Cherish your friends.
I have been blessed with many more than I deserve – all over Kentucky.
But I had two special friends, as close as brothers, from the grade school we attended, all the way through high school and until last week when I lost one of them to diabetes.
Let me tell you about Donald Brandenburg. Brandy was a born leader. He was a good tackle and the only two-time captain of our little high school’s football team. We usually had just one coach, and if we had an occasional assistant, he didn’t know much football.
So Brandy had to coach some. On the field, as captain, he was in charge. He saw to it that there was no talking in huddles except by the quarterback.
If there was, Brandy would banish the loudmouth to the bench.
A couple of days after I had heart surgery some 10 years ago, I had three friends from Lexington visit me in the hospital. They were Joe B. Hall, Oscar Combs and Johnny Ginn of the Kentucky High School Athletic Association.
The phone rang and I asked Joe to answer. He said, “Coach Hall. Yes, coach Joe B. Hall,” and handed me the phone.
“Who was that smart aleck?” asked Brandy. I told him it was indeed coach Hall and he said, “I almost told him that I was Wah Wah Jones!”
When Ellis Johnson was coaching both football and basketball at Morehead State, he tried to talk Brandy into becoming an Eagle. Brandy thanked one of the greatest athletes in the history of the University of Kentucky and in our entire state, but he had to say no because he was in love! No recruiter, no matter how good, could compete with love.
But still I was surprised when he asked me, “What are you doing Sunday night?”
I told him nothing and asked what he had in mind.
“Kaye and I are getting married and I want you to stand up with me.”
After a couple of college years at what is now Eastern Kentucky University, Brandy and I both taught in one-room schoolhouses, all eight grades. That’s why I have always been respectful of teachers.
After mandatory military service, Brandy landed a job as a salesman. In all of the little and big towns where he worked, he was a valued and involved citizen. Ask old timers in Middlesboro, where he started. He was a school board member, a city councilman and found time to become a top football referee for the Kentucky High School Athletic Association.
He climbed the corporate ladder to the big leagues. He negotiated with Kansas City’s major league baseball team and also with the NFL team for expensive advertising space in their ball parks.
Chicago was next. He was a whiz there too. He held a regional meeting in Louisville and asked me to tell his sales people some sports stories.
New York City was next. But he already had made more money than he could ever spend so he thanked his company and went back to Irvine (that’s in eastern Kentucky, on the fringe of the Blue Grass) where he built a big log cabin in Estill County.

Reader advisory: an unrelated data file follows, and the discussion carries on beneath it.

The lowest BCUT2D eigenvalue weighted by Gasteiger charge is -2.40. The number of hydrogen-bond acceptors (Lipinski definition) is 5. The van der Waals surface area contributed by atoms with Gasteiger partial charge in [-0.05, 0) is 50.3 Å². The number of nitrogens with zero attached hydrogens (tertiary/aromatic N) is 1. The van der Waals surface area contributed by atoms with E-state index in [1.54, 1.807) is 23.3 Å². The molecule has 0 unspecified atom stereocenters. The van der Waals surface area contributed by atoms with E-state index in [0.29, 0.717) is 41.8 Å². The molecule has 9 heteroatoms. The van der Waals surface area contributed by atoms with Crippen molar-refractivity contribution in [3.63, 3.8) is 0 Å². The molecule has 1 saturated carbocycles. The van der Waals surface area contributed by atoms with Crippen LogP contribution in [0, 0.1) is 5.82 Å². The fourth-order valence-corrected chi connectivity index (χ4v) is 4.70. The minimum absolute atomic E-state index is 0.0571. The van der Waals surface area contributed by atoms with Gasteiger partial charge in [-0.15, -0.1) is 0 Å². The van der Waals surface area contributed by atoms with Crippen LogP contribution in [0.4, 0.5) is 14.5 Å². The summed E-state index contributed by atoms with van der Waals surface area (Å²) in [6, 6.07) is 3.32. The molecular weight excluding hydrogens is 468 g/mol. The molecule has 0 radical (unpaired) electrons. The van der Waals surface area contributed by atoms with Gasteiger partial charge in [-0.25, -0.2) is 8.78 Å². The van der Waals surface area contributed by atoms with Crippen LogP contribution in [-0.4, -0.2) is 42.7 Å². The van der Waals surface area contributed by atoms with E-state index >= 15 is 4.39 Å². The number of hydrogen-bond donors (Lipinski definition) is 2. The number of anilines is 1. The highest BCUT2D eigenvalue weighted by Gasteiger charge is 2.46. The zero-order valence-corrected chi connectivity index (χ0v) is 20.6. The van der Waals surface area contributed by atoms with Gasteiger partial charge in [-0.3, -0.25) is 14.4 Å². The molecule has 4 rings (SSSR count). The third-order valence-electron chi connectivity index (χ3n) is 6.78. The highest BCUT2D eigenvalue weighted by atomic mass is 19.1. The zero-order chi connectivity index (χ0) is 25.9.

When my son finished his degree at UK in three and a half years, he decided to go to law school at U of L. Before he could do that he had to work eight months to earn tuition money.
I called Brandy. His answer: “When does he want to start to work?”
Jobs were hard to find then, just as they are now.
My son asked me, “Why would Mr. Brandenburg do this for me?”
There were a lot of reasons, but I told my son how close Brandy and I were. For instance, Brandy told me that he wanted me to go to Hazard with him on the L&N passenger train. He had to have an appendectomy. That didn’t make sense to me because Richmond’s Pattie A. Clay Hospital was 15 or 20 minutes from our hometown. Hazard was more than 100 miles away and the train was slow. He said his dad wanted him to go to Hazard. I went with Brandy of course and was scared to death that his appendix would burst before we finished the long trip.
And I told my son some high school girl stories about Brandy and me. All true, of course.
Yogi made sense
Now a Yogi Berra story. Yogi was asked why he went to so many funerals. He said: “Well, I figure that if I don’t go to yours, you won’t come to mine.”
The toughest thing I have ever had to do was deliver eulogies, but I have done it several times because I just couldn’t say no.
So this may surprise you, but I couldn’t make myself go to Brandy’s funeral. I wanted to remember the good times with him. I know that he would have understood.
He taught literacy!
I will close with a story that brought tears to a lot of people. On the night when Brandy was inducted into the Estill County Hall of Fame, a man stood up and started walking toward the dais. He stopped and said, “I know that I’m not dressed right, but I want to tell you about Mr. Brandenburg. I never learned to read. You can’t believe how that made me feel. But Mr. Brandenburg taught me to read and it changed my life!”
I knew that Brandy had been involved in a literacy program, but here was tear-jerking truth.
I asked Brandy how many people he had taught to read.
In his typically low-key way, he said, “Oh, quite a few.”
Category: Earl Cox on Sports
About the Author (Author Profile)
Earl Cox, Sports Columnist
Earl doesn¹t just write about sports legends, he counts many of them as his
friends. A member of the Kentucky Athletic Hall of Fame, he has been writing
about sports for 60 years. Incidentally, that¹s about how long it’s been
since he¹s cleaned his desk but he knows where everything is.